At the sign of the Barking lion...

St Michael, Hunston

At the sign of the Barking lion...

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www.suffolkchurches.co.uk - a journey through the churches of Suffolk

Hunston

Hunston Hunston Hunston Hunston
Hunston Hunston Hunston Hunston

   
   
mother and child   Two of the more remote churches in Suffolk are actually less than a mile apart, just to the east of Stowlangtoft. One serves the parish of Langham, and the other is this one, St Michael at Hunston. I remembered that, the first time I'd come here, it had taken me some time to find it; it was hiding in a gloomy dip behind a farm, and the only way I could find to approach it was a muddy track between the farm and a field. And when I got there, it was locked with no keyholder listed. However, that was ten years ago, and today this church is welcoming to visitors, listing two nearby keys.

Even if you didn't go inside, you would find much that is interesting to be seen from the outside. For a start, this is basically a small Norman church, but it has a massive south transept. The effect is something like two separate churches which have got stuck together at right angles. The lancets and three-leaded light of the transept window look exciting, but they are all renewals, from the 19th century restoration. However, the top of a medieval priests door in the south chancel wall was also revealed at some point, and infilled with a Decorated window.

On the occasion of my first visit, I was not fully prepared for the scene which greeted me as I stepped inside. All the furnishings were swathed in plastic sheeting, because St Michael has a serious bat problem. I have previously gone on at tedious length about the problems which bats cause to churches, and so I will refrain from doing so here; suffice to say, until churches are allowed by law to dissuade bats by providing alternative accomodation, situations like that at Hunston will persist. However, on a return visit I found everything beautifully cleaned and cared for.

The overwhelming presence inside the church (apart from the bats, of course) is of the Heigham family, who lived for generations at Hunston Hall. At their most imposing, they are here in the persons of Captain George Thomas Heigham of the Royal Irish Dragoon Guards and his son Major George Henry John Heigham of the Royal Welsh Fusiliers. Their Coade stone memorial, surmounted by sabres and regimental badges, notes that Heigham fils was killed at Lucknow, during the attempt by the British to impose authoritarian rule in the years immediately following the Indian Mutiny, and is buried in the graveyard there. His father went to a gentler sleep at Sproughton on the outskirts of Ipswich.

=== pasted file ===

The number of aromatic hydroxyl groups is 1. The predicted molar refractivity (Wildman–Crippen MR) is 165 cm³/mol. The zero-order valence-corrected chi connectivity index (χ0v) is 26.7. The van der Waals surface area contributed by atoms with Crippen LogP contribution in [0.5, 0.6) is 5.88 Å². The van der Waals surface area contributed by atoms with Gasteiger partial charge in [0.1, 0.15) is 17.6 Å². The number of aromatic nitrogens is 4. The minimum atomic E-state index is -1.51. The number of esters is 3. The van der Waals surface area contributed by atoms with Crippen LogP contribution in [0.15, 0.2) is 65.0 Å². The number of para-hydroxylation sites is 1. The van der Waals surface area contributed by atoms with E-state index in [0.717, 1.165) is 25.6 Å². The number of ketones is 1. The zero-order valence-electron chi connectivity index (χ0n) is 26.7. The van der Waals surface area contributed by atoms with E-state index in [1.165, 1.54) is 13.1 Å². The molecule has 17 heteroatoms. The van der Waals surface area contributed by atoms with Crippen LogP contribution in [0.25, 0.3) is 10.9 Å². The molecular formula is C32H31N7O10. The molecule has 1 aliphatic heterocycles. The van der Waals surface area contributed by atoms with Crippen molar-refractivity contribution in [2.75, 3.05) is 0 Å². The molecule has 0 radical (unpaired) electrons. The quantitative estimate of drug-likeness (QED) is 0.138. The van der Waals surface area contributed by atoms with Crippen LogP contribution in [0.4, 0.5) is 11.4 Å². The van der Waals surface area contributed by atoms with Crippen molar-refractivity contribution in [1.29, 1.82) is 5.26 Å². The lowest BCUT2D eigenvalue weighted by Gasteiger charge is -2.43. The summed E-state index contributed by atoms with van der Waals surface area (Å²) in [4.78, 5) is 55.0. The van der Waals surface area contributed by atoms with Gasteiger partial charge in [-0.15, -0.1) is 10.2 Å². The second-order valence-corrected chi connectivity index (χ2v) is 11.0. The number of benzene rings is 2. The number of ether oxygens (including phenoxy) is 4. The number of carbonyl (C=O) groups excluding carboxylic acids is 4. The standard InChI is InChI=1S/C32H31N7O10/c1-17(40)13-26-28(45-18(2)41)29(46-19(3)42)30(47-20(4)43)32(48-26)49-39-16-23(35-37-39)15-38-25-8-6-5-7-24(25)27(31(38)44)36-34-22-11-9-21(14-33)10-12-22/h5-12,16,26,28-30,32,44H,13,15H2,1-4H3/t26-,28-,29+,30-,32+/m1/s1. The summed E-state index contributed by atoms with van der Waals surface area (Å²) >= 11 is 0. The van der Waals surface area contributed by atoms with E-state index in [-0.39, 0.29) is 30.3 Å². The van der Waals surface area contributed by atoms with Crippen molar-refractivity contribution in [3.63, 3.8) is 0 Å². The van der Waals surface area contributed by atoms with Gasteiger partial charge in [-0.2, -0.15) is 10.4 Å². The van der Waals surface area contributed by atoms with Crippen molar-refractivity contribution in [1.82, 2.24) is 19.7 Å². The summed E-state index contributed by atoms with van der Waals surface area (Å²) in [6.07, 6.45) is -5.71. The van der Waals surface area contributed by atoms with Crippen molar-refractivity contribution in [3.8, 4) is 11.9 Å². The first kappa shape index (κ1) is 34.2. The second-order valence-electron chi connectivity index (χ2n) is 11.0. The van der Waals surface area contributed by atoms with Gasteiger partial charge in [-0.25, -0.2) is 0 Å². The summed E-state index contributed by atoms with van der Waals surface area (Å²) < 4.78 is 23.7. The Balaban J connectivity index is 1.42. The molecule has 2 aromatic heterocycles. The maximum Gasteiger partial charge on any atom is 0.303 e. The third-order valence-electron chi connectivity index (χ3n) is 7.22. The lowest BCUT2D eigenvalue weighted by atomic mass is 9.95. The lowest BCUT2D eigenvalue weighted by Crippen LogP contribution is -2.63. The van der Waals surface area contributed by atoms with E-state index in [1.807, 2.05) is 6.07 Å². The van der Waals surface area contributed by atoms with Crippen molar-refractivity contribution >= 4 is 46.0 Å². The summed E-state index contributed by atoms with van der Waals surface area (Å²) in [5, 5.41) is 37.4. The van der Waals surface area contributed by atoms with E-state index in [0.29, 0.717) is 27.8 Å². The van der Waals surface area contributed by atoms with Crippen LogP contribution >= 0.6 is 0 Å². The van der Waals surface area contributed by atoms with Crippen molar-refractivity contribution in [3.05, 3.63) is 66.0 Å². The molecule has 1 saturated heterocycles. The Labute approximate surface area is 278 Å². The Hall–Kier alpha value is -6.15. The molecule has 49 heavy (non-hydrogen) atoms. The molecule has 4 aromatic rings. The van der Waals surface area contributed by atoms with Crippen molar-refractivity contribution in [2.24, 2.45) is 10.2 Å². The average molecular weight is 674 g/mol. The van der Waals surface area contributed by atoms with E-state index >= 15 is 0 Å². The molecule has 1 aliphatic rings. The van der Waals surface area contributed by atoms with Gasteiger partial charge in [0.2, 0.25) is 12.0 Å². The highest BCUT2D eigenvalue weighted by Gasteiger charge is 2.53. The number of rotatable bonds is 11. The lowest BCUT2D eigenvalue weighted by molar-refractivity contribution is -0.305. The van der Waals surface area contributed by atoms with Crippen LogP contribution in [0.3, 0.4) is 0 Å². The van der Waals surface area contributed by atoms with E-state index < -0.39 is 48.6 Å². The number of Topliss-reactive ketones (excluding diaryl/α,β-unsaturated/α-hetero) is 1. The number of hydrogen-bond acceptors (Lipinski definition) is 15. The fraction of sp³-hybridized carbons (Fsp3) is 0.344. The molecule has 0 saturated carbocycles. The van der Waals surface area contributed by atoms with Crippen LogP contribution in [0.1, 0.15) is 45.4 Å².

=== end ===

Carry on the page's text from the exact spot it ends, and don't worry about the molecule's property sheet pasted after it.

Most of the Heighams cluster up in the sanctuary, and here also is some of the excellent early 20th century glass in the church, the best of which is Heaton, Butler & Bayne's Blessed Virgin and Child. Beside it is their very good war memorial window depicting the angel of Victory, and captioned To the Glory of God and in Memory of the Hunston Men who fell in the War 1914-18 from the Heigham Family - a pleasing example of what was once a typical rural patronage.

There are plenty of medieval survivals, a couple of them rather unusual. The oldest is the head of a Saxon cross, found in the graveyard, and one of only about half a dozen in East Anglia. The most spectacular is the large, flat image niche in the transept with its extraordinary floriated border. If you look closely, the petals and leaves are not identical, but each is slightly different. Not far off is a most unusual corner piscina, set into the corner as if in reverse of the usual form. The font is also 13th Century, and there is no reason to think it did not come from this church originally. It is a plain drum, the simplicity of which suits this quiet place, and it has been reset on a Victorian collonade. The bench ends in the chancel are probably 19th Century, though.

What appears to be a battered stone memorial on the south side of the nave is actually a charity board. It seems to have been reset in a window splay. There is a charmingly rendered transcription of it on a board opposite, and it remembers the will of Mrs Mary Page, who died in 1731. Her passion was education, and she left money to provide for a Mistress to teach three poor girls to read, knit, spin and sew and also for proper books to be purchased for the children not only whilst in school but chiefly to be given them when at the end of 3 years they shall leave the school.

I was delighted to discover that, as the gift was in the form of land, it has kept pace with inflation, and the terms of this noble bequest are still adhered to, albeit in a slightly different form. The Mary Page Charity still provides funds for school books and uniforms for the children of the Parish. No doubt successive PCCs have taken note of Mrs Page's final injunction: As ye Parishioners of Hunston hope for the Blessing of Almighty God to attend them and their succeeding generations, let them not dare to pervert ye Revenues of Lands thus bequeathed to any other purposes whatsoever.

  the Hunston men who fell in the War
   

Simon Knott, May 2010, updated July 2011

looking east looking into the chancel  the taking of Lucknow
stag dog lion 
he is not here 14th century glass 14th century glass blessed virgin and child peace three Marys
image niche Captain George Thomas Heigham Mrs Mary Page St Michael saxon cross
Jacobean lady Mrs Mary Page the Hunston men who fell in the War Heigham crest font

 

 

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